(Credit: Mark Wilson/Getty Images)
It’s a rare occasion when I can sit down to watch Donald Trump speak, and come away with an actual policy critique. More often, any substantial policy he might originally have sought to articulate is subsumed under the scandal of the day. Last Tuesday’s press conference, ostensibly on infrastructure, quick became about something totally different.
But Trump’s Monday speech on Afghanistan was another story. It was completely read from a teleprompter, with very few infamous Trumpian interjections. It was actually a pretty good speech. It had a clear (if somewhat flawed and intentionally vague) policy agenda embedded in it.
Now, one good speech does not make the president, and this is a lesson we all should have learned by now. There are only so many times “Donald Trump became the president tonight.” The speech to Congress, his scripted condemnation of white supremacists last week and Monday’s Afghanistan address prove that the sober, serious president we saw on TV is the exception that proves the rule: Trump is improvisational, erratic and ignorant.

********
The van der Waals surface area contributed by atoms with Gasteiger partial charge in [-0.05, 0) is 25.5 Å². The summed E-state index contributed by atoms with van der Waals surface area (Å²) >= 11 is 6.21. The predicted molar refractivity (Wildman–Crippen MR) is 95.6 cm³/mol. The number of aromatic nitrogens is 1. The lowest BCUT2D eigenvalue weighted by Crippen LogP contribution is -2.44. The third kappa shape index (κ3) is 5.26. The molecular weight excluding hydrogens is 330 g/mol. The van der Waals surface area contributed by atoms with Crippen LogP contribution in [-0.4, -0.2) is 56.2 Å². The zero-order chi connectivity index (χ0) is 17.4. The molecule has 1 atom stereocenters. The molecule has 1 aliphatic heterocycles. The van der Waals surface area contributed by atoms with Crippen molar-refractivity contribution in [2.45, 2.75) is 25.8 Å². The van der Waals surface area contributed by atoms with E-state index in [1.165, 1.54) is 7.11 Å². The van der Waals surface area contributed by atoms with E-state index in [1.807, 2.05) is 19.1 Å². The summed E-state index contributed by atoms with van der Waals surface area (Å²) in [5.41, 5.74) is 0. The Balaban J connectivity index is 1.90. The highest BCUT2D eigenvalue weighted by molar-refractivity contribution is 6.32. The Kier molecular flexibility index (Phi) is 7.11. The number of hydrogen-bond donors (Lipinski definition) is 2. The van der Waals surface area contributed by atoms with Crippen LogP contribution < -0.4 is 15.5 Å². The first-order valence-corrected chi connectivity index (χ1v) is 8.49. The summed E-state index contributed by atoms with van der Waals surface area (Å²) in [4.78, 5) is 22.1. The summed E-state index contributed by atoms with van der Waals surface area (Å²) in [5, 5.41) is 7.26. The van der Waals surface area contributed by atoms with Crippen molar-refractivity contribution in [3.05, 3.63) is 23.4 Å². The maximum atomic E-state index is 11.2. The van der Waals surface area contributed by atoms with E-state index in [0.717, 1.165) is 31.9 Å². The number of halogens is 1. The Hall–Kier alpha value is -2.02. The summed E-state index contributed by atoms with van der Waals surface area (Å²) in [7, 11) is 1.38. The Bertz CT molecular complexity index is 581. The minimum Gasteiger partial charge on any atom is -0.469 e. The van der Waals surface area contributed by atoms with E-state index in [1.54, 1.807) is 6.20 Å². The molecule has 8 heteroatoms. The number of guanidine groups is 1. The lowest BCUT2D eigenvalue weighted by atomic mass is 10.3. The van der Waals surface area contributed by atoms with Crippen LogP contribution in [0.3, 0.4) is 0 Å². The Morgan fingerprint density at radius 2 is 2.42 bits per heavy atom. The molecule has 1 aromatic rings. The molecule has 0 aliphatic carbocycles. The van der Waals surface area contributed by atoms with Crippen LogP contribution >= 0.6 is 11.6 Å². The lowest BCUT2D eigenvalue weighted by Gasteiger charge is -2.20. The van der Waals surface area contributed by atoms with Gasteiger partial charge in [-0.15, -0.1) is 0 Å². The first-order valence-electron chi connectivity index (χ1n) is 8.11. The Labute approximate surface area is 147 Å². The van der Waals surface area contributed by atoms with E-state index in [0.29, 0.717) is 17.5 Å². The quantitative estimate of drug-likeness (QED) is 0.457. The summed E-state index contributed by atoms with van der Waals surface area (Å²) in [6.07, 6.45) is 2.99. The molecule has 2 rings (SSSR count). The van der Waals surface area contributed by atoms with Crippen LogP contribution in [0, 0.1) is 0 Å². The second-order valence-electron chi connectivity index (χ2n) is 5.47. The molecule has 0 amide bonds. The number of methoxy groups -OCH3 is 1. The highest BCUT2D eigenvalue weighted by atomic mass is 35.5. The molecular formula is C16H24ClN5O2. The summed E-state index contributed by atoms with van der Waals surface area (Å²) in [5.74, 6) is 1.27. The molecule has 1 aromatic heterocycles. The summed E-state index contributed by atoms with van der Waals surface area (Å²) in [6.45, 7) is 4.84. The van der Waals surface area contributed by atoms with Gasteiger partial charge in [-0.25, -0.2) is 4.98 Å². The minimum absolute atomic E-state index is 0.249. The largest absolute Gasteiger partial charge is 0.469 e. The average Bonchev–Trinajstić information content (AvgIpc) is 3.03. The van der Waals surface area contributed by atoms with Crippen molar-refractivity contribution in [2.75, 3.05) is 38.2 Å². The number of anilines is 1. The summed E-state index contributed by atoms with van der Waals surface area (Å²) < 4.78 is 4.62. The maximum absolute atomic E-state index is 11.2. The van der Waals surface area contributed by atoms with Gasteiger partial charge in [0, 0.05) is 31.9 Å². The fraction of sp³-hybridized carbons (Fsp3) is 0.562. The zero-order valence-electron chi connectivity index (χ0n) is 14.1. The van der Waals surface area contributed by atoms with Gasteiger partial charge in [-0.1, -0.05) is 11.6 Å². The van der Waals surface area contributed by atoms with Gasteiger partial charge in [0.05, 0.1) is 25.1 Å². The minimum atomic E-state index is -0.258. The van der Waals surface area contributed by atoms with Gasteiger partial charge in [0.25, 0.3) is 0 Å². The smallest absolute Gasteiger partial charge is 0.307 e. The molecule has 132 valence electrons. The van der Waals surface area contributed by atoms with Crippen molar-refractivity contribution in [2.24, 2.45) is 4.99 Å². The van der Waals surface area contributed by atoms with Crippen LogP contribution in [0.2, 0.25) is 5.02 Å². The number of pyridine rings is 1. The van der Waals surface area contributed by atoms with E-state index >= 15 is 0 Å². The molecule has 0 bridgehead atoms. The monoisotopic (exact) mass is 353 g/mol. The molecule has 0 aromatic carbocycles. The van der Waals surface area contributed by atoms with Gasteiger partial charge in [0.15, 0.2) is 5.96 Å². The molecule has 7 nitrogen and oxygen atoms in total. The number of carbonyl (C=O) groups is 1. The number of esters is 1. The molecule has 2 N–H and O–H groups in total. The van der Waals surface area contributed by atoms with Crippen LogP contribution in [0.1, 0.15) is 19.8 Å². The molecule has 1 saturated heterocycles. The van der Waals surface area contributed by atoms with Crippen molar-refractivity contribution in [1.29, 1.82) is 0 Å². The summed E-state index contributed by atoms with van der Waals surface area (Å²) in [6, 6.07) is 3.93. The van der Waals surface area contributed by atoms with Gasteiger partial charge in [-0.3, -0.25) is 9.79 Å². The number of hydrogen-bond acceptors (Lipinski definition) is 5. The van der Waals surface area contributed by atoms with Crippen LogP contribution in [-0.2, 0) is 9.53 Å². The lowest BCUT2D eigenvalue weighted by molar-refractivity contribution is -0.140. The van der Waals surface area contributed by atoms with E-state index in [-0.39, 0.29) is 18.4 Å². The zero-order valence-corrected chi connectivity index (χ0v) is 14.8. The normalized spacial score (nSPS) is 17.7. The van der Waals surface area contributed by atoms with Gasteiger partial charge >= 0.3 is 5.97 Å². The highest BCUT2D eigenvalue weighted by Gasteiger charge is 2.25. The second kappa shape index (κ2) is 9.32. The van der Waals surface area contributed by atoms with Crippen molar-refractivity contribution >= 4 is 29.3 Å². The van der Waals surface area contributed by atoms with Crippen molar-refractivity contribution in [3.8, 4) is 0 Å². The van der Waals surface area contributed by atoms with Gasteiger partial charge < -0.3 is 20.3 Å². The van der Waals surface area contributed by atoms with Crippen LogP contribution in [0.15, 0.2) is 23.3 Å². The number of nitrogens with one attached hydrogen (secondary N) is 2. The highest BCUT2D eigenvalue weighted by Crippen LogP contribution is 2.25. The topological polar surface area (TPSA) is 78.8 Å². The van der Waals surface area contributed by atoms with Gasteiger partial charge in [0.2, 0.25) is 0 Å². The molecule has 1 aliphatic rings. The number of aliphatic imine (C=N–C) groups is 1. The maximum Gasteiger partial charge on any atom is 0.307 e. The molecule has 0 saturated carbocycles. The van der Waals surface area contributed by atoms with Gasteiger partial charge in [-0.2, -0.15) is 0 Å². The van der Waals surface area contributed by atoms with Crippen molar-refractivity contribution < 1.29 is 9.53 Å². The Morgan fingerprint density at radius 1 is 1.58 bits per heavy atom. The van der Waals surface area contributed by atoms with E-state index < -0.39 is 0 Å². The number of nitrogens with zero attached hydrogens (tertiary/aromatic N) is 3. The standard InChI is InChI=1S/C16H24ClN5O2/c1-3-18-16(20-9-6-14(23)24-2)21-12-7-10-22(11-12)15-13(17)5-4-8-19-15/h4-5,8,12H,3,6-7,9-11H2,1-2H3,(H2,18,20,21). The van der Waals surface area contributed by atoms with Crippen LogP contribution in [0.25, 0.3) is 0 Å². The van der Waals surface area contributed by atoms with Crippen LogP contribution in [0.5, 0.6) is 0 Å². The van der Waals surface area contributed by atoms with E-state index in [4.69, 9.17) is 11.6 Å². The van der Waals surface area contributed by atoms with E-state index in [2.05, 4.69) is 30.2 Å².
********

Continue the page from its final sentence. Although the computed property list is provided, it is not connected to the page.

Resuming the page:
Let’s move, for a moment, past the Trump obsession and seize this rare chance for actual policy analysis.
The first thing to know going into any discussion of American policy in Afghanistan is, like in North Korea, there are no good options. “No good options,” is actually an interesting idea because it is nonpartisan. No matter what actual overarching ideological goal you have in Afghanistan, you’re unlikely to find a good solution.
Say your goal is reducing international terrorism. Well, you should probably go around killing as many terrorists as you can, as Trump suggested in his speech on Monday. But what if the way you go about doing that actually creates more terrorism, or leads to instability, or is too expensive and bloody?